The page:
The Australian-Canadian-New Zealand-United Kingdom and United States pacts are very, very different from NATO. They are essentially military, agreed at chiefs of staff level, and, therefore, are free from too much political and even strategic policy control: they are, in other words, operational bodies. NATO, on the other hand, is essentially a political body, it is a formal alliance, governed by treaty and this makes it very good at some things but, as we saw in Afghanistan it also provides political cover for countries that wanted to “be seen, and heard” without taking many risks; they were able to join ISAF and then hide behind thick walls of national caveats while other, like Australia, Britain, Canada, Denmark and America took risk and the concomitant heavy casualties. The four or five nation group is also mindful of the fate of SEATO (the South East Asian Treaty Organization) which was disbanded (collapsed might be too strong a word) because Asia is different from Europe and, as Sir James Cable, a British diplomat and naval strategist, said, SEATO was “a fig leaf for the nakedness of American policy”, and the Manila Pact provided only a “zoo of paper tigers.”
What is needed to make better use of CANZUK is to:
- Expand it by adding, gradually and very informally Singapore, first, then India and, perhaps, eventually, Denmark, Fiji, Jamaica, the Netherlands, Norway Malaysia, the Philippines and South Africa; and
- Add a political dimension to it by having irregular, informal ministerial discussions at the defence minister, foreign minister and even, now and agin, prime ministerial level. This, not at the uniformed military level, is where some, limited cooperation on defence procurement might be managed.
I stress the informality aspect because the geo-political and strategic situations that face e.g. Australia, India, New Zealand and Singapore are quite different from those facing Britain and Canada and even different from those facing America. The formality of treaties might make cooperation impossible for some countries, like Singapore, that would be very useful members of such a grouping.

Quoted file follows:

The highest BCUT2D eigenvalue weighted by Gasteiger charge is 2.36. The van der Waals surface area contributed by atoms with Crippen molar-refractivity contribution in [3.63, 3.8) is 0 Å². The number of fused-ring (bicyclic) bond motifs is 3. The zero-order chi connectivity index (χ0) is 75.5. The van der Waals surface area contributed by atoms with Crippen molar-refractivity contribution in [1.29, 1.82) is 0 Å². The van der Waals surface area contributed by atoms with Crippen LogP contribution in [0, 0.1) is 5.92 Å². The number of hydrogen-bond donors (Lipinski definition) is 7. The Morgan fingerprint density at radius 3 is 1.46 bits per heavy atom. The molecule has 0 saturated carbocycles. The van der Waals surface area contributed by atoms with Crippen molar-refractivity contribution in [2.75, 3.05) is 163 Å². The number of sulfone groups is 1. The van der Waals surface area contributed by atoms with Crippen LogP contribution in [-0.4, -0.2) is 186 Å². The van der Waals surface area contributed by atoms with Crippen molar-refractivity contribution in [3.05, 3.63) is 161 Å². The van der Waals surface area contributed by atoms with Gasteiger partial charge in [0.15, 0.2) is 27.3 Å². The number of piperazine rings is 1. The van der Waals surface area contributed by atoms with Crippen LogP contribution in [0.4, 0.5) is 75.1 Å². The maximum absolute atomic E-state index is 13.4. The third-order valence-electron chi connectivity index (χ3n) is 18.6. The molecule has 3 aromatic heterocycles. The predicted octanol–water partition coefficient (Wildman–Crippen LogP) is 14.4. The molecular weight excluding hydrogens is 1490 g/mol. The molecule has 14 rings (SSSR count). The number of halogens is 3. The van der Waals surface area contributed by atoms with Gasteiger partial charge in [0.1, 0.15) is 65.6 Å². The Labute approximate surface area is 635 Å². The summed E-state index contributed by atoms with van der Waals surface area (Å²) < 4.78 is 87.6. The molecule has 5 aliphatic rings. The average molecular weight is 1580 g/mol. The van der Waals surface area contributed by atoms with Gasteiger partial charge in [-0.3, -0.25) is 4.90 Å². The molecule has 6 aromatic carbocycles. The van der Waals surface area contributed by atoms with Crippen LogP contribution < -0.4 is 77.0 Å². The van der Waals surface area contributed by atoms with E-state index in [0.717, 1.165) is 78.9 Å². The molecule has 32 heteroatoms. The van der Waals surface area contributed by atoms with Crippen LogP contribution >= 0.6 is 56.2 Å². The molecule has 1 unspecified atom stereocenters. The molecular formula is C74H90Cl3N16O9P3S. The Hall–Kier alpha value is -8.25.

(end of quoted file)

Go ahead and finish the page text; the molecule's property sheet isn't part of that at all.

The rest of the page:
What “such grouping?”
Notwithstanding what Dr Lilico and other might think we should not be trying to restore the Anglosphere or even the 1st Commonwealth Division of the Korean War, but we should be trying to make the best use of the military skills and knowledge that reside in several modern, sophisticated countries with varying military cultures and experiences that are, generally, based on one foundation. We should be looking at a global arrangement that will have members in the Americas, Europe, Asia, Africa and the Pacific. It should never be allowed to get too large (15 seems a reasonable upper limit to me) nor too formal. It should be military and focused on the operational level. It should have a political/policy element to address cooperation in civil matters like defence plans and procurement but that should not be allowed to drive the military standarization, interoperability and operational issues. It should welcome American participation, in an informal basis.
My sense is that Putin and Russia can be deterred (contained) by a fairly simple, but robust, show of force in Eastern Europe, and that China can also be contained by taking reasonable steps to accommodate its ambitions and bring it into the global family of free(er) trading nations. I think the operational military problems are likely to be in the “third world” and are unlikely to be solved by baby-blue beret wearing UN peacekeepers. My guess is that the UN will, again, as it did in the Balkans, look for a “contractor.” I also believe that NATO is not the best choice for that task, although, right now, it is the only one. The CANZUK(+) grouping might be a better “contractor” for the United Nations.